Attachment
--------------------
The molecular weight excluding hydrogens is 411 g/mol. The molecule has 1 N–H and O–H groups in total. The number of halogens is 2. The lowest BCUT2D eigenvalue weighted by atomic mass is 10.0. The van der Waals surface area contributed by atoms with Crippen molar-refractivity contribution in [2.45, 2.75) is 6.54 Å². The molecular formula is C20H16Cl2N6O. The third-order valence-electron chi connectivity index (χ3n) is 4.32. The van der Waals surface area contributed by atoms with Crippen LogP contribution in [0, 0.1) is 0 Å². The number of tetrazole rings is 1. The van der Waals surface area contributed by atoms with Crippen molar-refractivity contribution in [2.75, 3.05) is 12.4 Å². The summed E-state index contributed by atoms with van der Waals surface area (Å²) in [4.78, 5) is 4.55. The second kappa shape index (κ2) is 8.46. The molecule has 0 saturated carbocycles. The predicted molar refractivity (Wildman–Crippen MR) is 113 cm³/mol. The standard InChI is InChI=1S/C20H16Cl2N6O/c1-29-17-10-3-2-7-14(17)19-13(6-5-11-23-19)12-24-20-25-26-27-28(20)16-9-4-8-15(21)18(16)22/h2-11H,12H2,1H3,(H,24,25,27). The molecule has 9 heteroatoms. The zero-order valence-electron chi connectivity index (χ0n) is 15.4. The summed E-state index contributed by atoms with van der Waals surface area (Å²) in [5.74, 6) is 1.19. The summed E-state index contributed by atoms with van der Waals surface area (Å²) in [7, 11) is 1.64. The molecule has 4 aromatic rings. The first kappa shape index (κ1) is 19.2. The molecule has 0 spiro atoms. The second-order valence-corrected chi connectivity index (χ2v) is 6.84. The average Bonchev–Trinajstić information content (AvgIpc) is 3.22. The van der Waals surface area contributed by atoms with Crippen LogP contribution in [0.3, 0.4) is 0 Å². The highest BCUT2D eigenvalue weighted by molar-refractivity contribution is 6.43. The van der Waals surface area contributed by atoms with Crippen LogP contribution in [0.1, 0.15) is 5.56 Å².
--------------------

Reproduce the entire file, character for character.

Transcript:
The molecular weight excluding hydrogens is 411 g/mol. The molecule has 1 N–H and O–H groups in total. The number of halogens is 2. The lowest BCUT2D eigenvalue weighted by atomic mass is 10.0. The van der Waals surface area contributed by atoms with Crippen molar-refractivity contribution in [2.45, 2.75) is 6.54 Å². The molecular formula is C20H16Cl2N6O. The third-order valence-electron chi connectivity index (χ3n) is 4.32. The van der Waals surface area contributed by atoms with Crippen LogP contribution in [0, 0.1) is 0 Å². The number of tetrazole rings is 1. The van der Waals surface area contributed by atoms with Crippen molar-refractivity contribution in [2.75, 3.05) is 12.4 Å². The summed E-state index contributed by atoms with van der Waals surface area (Å²) in [4.78, 5) is 4.55. The second kappa shape index (κ2) is 8.46. The molecule has 0 saturated carbocycles. The predicted molar refractivity (Wildman–Crippen MR) is 113 cm³/mol. The standard InChI is InChI=1S/C20H16Cl2N6O/c1-29-17-10-3-2-7-14(17)19-13(6-5-11-23-19)12-24-20-25-26-27-28(20)16-9-4-8-15(21)18(16)22/h2-11H,12H2,1H3,(H,24,25,27). The molecule has 9 heteroatoms. The zero-order valence-electron chi connectivity index (χ0n) is 15.4. The summed E-state index contributed by atoms with van der Waals surface area (Å²) in [5.74, 6) is 1.19. The summed E-state index contributed by atoms with van der Waals surface area (Å²) in [7, 11) is 1.64. The molecule has 4 aromatic rings. The first kappa shape index (κ1) is 19.2. The molecule has 0 spiro atoms. The second-order valence-corrected chi connectivity index (χ2v) is 6.84. The average Bonchev–Trinajstić information content (AvgIpc) is 3.22. The van der Waals surface area contributed by atoms with Crippen LogP contribution in [0.3, 0.4) is 0 Å². The highest BCUT2D eigenvalue weighted by molar-refractivity contribution is 6.43. The van der Waals surface area contributed by atoms with Crippen LogP contribution in [0.1, 0.15) is 5.56 Å².